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Estimating Ages in LISTS of SLAVES_revised

Estimating Ages in LISTS of SLAVES_revised

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Age of slave howt estimate
Age of slave howt estimate

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Published by: valencia_nelson on May 21, 2011
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ESTIMATING AGES IN LISTS OF SLAVES I find that being able to estimate ages of slaves listed in source records can

help to match people across to other records, and to resolve ambiguities between different lists or sources. Many lists of slaves give no ages, but there are at least two common ways to estimate some ages. One way broadly estimates ages based on appraised values (especially if you have subsequent appraisals to compare and show trends) but I will discuss that method another time. In this post I will describe a way of estimating ages of mothers and children when they are identified and listed together in an inventory, deed, mortgage, or similar property lists. Most records used by researchers are probate records, where the slave owners and their administrators or executors intend to distribute children among heirs, so mothers are usually listed with only their youngest children. Children over age 8 or 10 were often distributed separately, so inventories often list mothers with only their youngest 4 or 5 children. Sometimes the youngest child is listed without a name. Nineteenth century parents sometimes waited a few weeks or months before naming a child to see if it survived early infancy (not wanting to expend a precious family name on a child who would die in infancy). You sometimes see this in the 1870 census when the youngest member of the family is enumerated as "Babe"-the child has not yet been named. In slave lists, where the youngest child is not named, it may be an unnamed newborn--but this is not a rule: perhaps the appraiser did not know the name (or forgot it). Note: Historians are in fairly close agreement about the average age of enslaved women at the birth of their first child, and the average time between live births. Brenda E. Stevenson, Life in Black and White: Family and Community in the Slave South (1996), page 246, computes an average time between births, based on slave births in Virginia between the 1760s and 1860, finding “average spacing between live children was 2.4 years.” Stevenson also found the average age of mothers at the birth of their first child was 19.71 years. On her page 404, note 53, Stevenson cites the work of Trusselol and Steckel who calculated “the mean age of first birth ofr slave mothers throughout the antebellum South was 20.6 years.” Deborah Gray White, Ar’n’t I a Woman? Female Slaves in the Plantation South (revised edition, 1999), pages 97-98, concludes that a typical slave woman had her first child at age 19 and subsequent children two and a half years apart (see also her page 209, note 31, for discussion of findings by other historians). Marie Jenkins Schwartz, Birthing a Slave: Motherhood and medicine in the Antebellum South (2006), page 104, endorses the finding of an average age 20 of enslaved women giving birth to their first child, with subsequent children two and a half years apart. Here is a rule of thumb I use to estimate childrens' birth years. In inventories when enslaved mothers are listed with children, the children are almost invariably listed in descending age order. I estimate two and a half years between births. Two and a half years seems to work in most cases unless there was unusual child mortality (but the records seldom document this) or other interruption. Unless I have other information that alters my assumptions, I assume that children listed with mothers are the youngest children, that they were born two and a half years apart, and that they are listed in descending age order.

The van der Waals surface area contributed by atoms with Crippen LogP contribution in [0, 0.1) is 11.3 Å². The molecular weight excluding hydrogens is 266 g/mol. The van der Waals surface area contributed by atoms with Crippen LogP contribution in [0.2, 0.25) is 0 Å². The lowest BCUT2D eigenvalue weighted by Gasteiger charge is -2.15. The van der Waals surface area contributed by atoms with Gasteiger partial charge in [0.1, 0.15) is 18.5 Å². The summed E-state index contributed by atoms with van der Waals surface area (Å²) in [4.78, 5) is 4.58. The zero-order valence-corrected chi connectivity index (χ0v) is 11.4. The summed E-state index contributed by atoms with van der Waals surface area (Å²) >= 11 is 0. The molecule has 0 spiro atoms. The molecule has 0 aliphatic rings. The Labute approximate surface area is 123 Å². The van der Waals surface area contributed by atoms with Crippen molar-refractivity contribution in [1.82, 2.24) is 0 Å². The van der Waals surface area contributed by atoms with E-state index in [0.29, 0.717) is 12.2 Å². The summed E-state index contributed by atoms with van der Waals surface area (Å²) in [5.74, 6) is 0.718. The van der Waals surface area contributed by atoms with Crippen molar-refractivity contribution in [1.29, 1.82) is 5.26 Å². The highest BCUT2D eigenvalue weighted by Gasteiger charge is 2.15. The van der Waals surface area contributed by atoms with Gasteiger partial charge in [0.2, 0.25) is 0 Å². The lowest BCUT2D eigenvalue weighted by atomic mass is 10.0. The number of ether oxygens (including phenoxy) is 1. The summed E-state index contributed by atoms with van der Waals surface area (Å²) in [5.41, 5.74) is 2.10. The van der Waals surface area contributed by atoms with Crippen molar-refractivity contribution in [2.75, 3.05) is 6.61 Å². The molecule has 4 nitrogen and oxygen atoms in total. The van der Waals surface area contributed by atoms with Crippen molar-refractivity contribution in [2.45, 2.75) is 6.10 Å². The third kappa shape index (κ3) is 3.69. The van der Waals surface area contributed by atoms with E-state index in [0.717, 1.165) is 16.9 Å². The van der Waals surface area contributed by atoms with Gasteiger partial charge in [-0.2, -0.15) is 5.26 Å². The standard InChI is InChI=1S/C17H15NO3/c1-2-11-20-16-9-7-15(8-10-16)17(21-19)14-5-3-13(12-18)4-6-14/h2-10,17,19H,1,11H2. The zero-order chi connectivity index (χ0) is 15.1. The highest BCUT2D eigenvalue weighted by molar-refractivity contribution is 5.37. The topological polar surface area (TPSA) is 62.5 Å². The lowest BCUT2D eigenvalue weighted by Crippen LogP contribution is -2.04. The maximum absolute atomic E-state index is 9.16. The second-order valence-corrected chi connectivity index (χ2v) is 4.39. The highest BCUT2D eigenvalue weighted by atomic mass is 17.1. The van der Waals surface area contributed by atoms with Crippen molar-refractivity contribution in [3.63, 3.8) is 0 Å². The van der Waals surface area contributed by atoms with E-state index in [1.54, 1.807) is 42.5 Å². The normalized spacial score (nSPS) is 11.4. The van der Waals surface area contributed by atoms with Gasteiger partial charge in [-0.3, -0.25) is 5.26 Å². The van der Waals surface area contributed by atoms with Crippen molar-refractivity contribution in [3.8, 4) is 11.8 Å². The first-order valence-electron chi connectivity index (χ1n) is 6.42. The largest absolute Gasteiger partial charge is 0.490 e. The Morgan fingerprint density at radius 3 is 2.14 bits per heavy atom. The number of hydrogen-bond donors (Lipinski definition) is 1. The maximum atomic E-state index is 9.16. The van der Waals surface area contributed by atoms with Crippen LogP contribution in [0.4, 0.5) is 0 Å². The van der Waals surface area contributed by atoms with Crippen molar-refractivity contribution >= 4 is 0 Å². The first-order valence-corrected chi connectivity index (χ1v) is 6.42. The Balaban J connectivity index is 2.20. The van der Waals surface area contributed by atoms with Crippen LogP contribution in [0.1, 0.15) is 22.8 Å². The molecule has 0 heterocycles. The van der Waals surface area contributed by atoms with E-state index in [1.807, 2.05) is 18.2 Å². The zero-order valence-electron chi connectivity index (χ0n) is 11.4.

Example from Hancock County, Georgia: James Thweatt's will, dated September 1814, gave to his son, Kinchen P. Thweatt, "Critey and four children, George, Mimey, Sinthy & Amos." Using my rule of thumb, I estimate the years of their births: George 1805 or 1806 (if born 2½ years before Mimey) Mimey 1808 (if born 2½ years before Sinthy) Sinthy 1811 (if born 2½ years before Amos) Amos 1813 (the youngest; he has been named, and is probably 6-18 months old) We can test how well my rule of thumb worked on one of Critey's children. Thirty-five years later, Kinchen P. Thweatt died in 1849 and his estate was probated in Upson County, Georgia. He probably had a family Bible or plantation book in which slaves' ages were recorded and consulted by the appraisers, because the ages given in his inventory do not appear to be roundedoff guesses. George is inventoried at 44 years old in April 1849, suggesting he was born 180405. My estimate of his birth year, 1805-06, may have been one or two years off, but was probably good enough as a starting point from which to identify and compare data about George in other records. Can we estimate the ages of enslaved mothers? Women might unusually begin having children as young as age 14, but based on my research in Upson County, the average age for mothers bearing their first living child was 20 years (with most first-time mothers aged between 18-22). This agrees closely with the historians’ findings previously discussed. Thirty-five years after the 1814 inventory cited above, Critey appears again in the inventory of Kinchen P. Thweat's estate in 1849. She is described as 63 years old (born approx 1786), suggesting that she would have been about age 18 or 19 when she had George. George was therefore probably her first child. Wills and probate inventories sometimes give subtle clues (but these are guides, not rules). If the list says "[Name] and her children" the list likely includes all the mother's living children in the possession of the slave owner at that time. If the list says "[Name] and [a number] children" then only the youngest children are listed with the mother -- usually the oldest shown will be about 8 to 10 years old. She may have older children that are being divided and distributed apart. If the list says "[Name] and her youngest child(ren)" then that mother assuredly has older children that are being inventoried apart from her. You may not be able to tell who they are (but see case study at link below). If you think the source record (estate inventory or whatever) shows a complete list of the mother's children, estimate the mother's age at first birth as 20 and add two years for each subsequent child. This will give a rough age that can be compared with other records. For a case study in reconstructing mother-child relationships by comparing probate lists, follow this link to David Paterson's study, "Determining Maternity by Correlating Records of Alpheus Beall's Slaves" at AfriGeneas.com: http://www.afrigeneas.com/library/beall.html